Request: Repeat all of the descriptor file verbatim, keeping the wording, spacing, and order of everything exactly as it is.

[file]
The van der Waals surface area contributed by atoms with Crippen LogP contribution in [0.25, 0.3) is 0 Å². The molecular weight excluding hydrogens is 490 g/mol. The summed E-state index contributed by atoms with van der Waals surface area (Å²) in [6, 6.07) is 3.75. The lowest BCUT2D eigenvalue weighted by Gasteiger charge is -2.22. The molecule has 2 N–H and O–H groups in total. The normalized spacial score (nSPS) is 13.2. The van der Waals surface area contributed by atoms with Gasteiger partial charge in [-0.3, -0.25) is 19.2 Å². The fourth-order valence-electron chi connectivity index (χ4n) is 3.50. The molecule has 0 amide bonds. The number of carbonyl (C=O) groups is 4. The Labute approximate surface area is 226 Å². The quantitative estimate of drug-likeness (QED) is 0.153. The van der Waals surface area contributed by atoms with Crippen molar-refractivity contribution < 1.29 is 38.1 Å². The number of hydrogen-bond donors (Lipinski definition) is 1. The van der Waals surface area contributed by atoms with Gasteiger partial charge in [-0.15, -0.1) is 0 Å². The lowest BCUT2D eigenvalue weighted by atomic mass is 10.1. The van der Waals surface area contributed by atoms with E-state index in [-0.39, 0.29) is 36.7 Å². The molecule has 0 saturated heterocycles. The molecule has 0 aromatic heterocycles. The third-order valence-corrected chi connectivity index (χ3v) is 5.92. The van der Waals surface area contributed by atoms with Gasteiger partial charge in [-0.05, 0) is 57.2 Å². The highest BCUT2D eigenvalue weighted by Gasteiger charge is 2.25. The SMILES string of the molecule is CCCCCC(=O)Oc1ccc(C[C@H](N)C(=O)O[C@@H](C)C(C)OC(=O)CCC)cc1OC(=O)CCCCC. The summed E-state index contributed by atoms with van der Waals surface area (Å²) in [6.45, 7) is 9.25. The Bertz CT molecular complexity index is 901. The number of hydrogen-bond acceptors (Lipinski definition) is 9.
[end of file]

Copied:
The van der Waals surface area contributed by atoms with Crippen LogP contribution in [0.25, 0.3) is 0 Å². The molecular weight excluding hydrogens is 490 g/mol. The summed E-state index contributed by atoms with van der Waals surface area (Å²) in [6, 6.07) is 3.75. The lowest BCUT2D eigenvalue weighted by Gasteiger charge is -2.22. The molecule has 2 N–H and O–H groups in total. The normalized spacial score (nSPS) is 13.2. The van der Waals surface area contributed by atoms with Gasteiger partial charge in [-0.3, -0.25) is 19.2 Å². The fourth-order valence-electron chi connectivity index (χ4n) is 3.50. The molecule has 0 amide bonds. The number of carbonyl (C=O) groups is 4. The Labute approximate surface area is 226 Å². The quantitative estimate of drug-likeness (QED) is 0.153. The van der Waals surface area contributed by atoms with Crippen molar-refractivity contribution < 1.29 is 38.1 Å². The number of hydrogen-bond donors (Lipinski definition) is 1. The van der Waals surface area contributed by atoms with Gasteiger partial charge in [-0.15, -0.1) is 0 Å². The lowest BCUT2D eigenvalue weighted by atomic mass is 10.1. The van der Waals surface area contributed by atoms with E-state index in [-0.39, 0.29) is 36.7 Å². The molecule has 0 saturated heterocycles. The molecule has 0 aromatic heterocycles. The third-order valence-corrected chi connectivity index (χ3v) is 5.92. The van der Waals surface area contributed by atoms with Gasteiger partial charge in [-0.05, 0) is 57.2 Å². The highest BCUT2D eigenvalue weighted by Gasteiger charge is 2.25. The SMILES string of the molecule is CCCCCC(=O)Oc1ccc(C[C@H](N)C(=O)O[C@@H](C)C(C)OC(=O)CCC)cc1OC(=O)CCCCC. The summed E-state index contributed by atoms with van der Waals surface area (Å²) in [6.45, 7) is 9.25. The Bertz CT molecular complexity index is 901. The number of hydrogen-bond acceptors (Lipinski definition) is 9.